American History Through an African American Lens

Smithsonian's National Museum of African American History and Culture

The Complexities of Independence Day for African Americans

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Image: On parade, the 41st Engineers at Ft. Bragg, NC in color guard ceremony. N.D. 208-NP-4HHH-2. National Archives. 

African Americans have a long and complicated history with Independence Day. Early in our nation’s history, as white Americans celebrated their freedom from the British Crown, millions of African Americans were still enslaved in the United States.

On July 5, 1852, Frederick Douglass gave a keynote address at an Independence Day celebration and asked “What to the Slave is the Fourth of July?”

He first addressed the crowd by encouraging them to think about the day’s hypocrisy:

“Fellow citizens, pardon me, and allow me to ask, why am I called upon to speak here today? What have I or those I represent to do with your national independence? Are the great principles of political freedom and of natural justice, embodied in that Declaration of Independence, extended to us? And am I, therefore, called upon to bring our humble offering to the national altar, and to confess the benefits, and express devout gratitude for the blessings resulting from your independence to us?”

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Image: Frederick Douglas, 1866, Collection of the New-York Historical Society.

He continued with this charge:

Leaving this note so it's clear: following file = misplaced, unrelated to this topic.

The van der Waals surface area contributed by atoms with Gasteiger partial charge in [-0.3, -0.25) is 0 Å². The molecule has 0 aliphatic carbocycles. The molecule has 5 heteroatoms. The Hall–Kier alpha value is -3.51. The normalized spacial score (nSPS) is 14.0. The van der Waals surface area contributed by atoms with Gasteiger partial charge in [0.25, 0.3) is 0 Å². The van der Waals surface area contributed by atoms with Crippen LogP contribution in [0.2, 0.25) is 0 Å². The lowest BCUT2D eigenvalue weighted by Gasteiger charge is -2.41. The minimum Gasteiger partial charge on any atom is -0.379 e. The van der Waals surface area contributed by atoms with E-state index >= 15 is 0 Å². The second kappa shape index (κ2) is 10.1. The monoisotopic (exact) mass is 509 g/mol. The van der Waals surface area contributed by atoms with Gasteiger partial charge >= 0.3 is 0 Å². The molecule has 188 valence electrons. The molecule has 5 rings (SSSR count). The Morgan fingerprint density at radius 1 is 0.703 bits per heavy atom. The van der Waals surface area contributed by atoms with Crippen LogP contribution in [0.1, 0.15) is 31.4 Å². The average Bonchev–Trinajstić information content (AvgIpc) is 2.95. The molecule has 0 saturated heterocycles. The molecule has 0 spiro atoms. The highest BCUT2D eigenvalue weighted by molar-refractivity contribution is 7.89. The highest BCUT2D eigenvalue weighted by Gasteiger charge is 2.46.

"This Fourth of July is yours, not mine. You may rejoice, I must mourn … What to the American slave is your Fourth of July? … a day that reveals to him more than all other days of the year, the gross injustice and cruelty to which he is the constant victim. To him your celebration is a sham … your shouts of liberty and equality, hollow mock; your prayers and hymns, your sermons and thanksgivings … hypocrisy — a thin veil to cover up crimes which would disgrace a nation of savages."

The response to Douglass’ speech was mixed and many people were angered or admired his courage.

Certainly much has changed since Douglas’ speech. Yet the opportunity to remember and examine the important impact of America’s racial history is very much a part of the National Museum of African American History and Culture. Douglass’ words remind us that many have struggled to ensure that the promise of liberty be applied equally to all Americans — regardless of race, gender or ethnicity. And that the struggle for equality is never over.

Today as we celebrate the Fourth of July, let us remember those, like Frederick Douglass, who fought and sacrificed to help America live up to its ideals of equality, fair play and justice for all.

You can view the full text of Douglass’ speech here: http://s.si.edu/1mXaqg8

Post compiled by Lanae S., Digital Content Specialist, Smithsonian National Museum of African American History and Culture. 

Notes

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